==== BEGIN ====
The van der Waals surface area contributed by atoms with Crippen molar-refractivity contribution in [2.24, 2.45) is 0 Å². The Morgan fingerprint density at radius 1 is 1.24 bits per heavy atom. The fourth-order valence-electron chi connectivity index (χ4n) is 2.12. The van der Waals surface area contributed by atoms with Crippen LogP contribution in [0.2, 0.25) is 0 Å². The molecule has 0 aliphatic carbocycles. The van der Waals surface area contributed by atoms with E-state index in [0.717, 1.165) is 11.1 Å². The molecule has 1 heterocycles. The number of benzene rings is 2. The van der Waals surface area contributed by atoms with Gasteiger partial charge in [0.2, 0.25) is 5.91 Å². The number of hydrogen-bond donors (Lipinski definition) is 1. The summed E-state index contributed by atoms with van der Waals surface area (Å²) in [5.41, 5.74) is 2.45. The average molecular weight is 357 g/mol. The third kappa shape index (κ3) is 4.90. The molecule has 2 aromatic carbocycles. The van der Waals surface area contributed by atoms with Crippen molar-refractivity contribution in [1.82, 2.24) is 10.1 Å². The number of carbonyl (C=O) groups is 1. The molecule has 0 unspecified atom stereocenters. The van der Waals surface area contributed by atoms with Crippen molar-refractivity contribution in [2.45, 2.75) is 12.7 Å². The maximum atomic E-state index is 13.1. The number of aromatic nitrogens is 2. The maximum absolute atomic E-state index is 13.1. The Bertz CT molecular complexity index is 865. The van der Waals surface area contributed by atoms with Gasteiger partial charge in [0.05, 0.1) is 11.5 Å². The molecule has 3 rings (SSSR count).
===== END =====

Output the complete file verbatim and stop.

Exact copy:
The van der Waals surface area contributed by atoms with Crippen molar-refractivity contribution in [2.24, 2.45) is 0 Å². The Morgan fingerprint density at radius 1 is 1.24 bits per heavy atom. The fourth-order valence-electron chi connectivity index (χ4n) is 2.12. The van der Waals surface area contributed by atoms with Crippen LogP contribution in [0.2, 0.25) is 0 Å². The molecule has 0 aliphatic carbocycles. The van der Waals surface area contributed by atoms with E-state index in [0.717, 1.165) is 11.1 Å². The molecule has 1 heterocycles. The number of benzene rings is 2. The van der Waals surface area contributed by atoms with Gasteiger partial charge in [0.2, 0.25) is 5.91 Å². The number of hydrogen-bond donors (Lipinski definition) is 1. The summed E-state index contributed by atoms with van der Waals surface area (Å²) in [5.41, 5.74) is 2.45. The average molecular weight is 357 g/mol. The third kappa shape index (κ3) is 4.90. The molecule has 2 aromatic carbocycles. The van der Waals surface area contributed by atoms with Crippen molar-refractivity contribution in [1.82, 2.24) is 10.1 Å². The number of carbonyl (C=O) groups is 1. The molecule has 0 unspecified atom stereocenters. The van der Waals surface area contributed by atoms with Crippen molar-refractivity contribution in [2.45, 2.75) is 12.7 Å². The maximum atomic E-state index is 13.1. The number of aromatic nitrogens is 2. The maximum absolute atomic E-state index is 13.1. The Bertz CT molecular complexity index is 865. The van der Waals surface area contributed by atoms with Gasteiger partial charge in [0.05, 0.1) is 11.5 Å². The molecule has 3 rings (SSSR count).